Redrawing the map of Gorkhaland
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There is an indefinite bandh in Darjeeling and tourists have been stranded. What is happening there?
The three hill subdivisions of Darjeeling district—Darjeeling, Kalimpong and Kurseong—have been closed down for an indefinite period by the Gorkha Janmukti Morcha (GJM) as part of their agitation for the formation of a separate state of Gorkhaland. The GJM, formed late in 2007, has revived the demand for Gorkhaland and has been holding protests and rallies in support of a state that is to be carved out of West Bengal.
What is the Gorkha Janmukti Morcha and who is leading it?
The GJM was formed by Bimal Gurung, earlier a councillor of the Darjeeling Gorkha Hill Council. He was a close associate of Subhas Ghising, president of the Gorkha National Liberation Force (GNLF). The two fell out in 2007 over the attempt to extend 6th Schedule status to Darjeeling. Under the 6th Schedule of the Indian Constitution, certain tribal-majority areas are given autonomy in administration. While the GNLF wanted the 6th Schedule status with enhanced powers for the Hill Council, the GJM desired full statehood. The Centre introduced the 6th Schedule to the Constitution Amendment Bills in Parliament in December 2007 but it was shelved.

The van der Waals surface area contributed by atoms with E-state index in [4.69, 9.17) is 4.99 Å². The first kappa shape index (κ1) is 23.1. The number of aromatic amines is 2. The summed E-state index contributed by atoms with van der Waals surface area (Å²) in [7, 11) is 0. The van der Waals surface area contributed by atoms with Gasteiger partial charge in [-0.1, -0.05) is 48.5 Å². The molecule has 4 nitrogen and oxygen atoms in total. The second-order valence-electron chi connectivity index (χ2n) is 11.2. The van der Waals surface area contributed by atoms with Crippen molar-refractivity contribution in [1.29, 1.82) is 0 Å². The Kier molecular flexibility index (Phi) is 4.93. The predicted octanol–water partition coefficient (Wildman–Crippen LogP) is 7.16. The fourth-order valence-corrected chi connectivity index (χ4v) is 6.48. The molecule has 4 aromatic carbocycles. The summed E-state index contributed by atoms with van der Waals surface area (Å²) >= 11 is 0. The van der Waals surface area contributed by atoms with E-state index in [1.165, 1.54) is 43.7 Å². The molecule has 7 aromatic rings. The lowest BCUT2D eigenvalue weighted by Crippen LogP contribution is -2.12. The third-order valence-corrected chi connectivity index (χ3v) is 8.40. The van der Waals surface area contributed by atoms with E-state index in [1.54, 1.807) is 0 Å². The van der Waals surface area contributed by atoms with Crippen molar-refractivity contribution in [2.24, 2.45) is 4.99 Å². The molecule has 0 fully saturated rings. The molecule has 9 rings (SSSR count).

So where is Subhas Ghising and what has happened to the GNLF?
While the GNLF exists as a political organisation, almost its entire support base has moved to the GJM. After a visit to Kolkata in March this year, Ghising was barred from entering Darjeeling by the GJM until he resigned as caretaker administrator of the Hill Council. The term of the last Hill Council expired in 2004, and no elections were held thereafter. The West Bengal Government appointed Ghising as caretaker administrator, extending his term every six months until his resignation in March. Thereafter, Ghising has remained confined to his home in Darjeeling.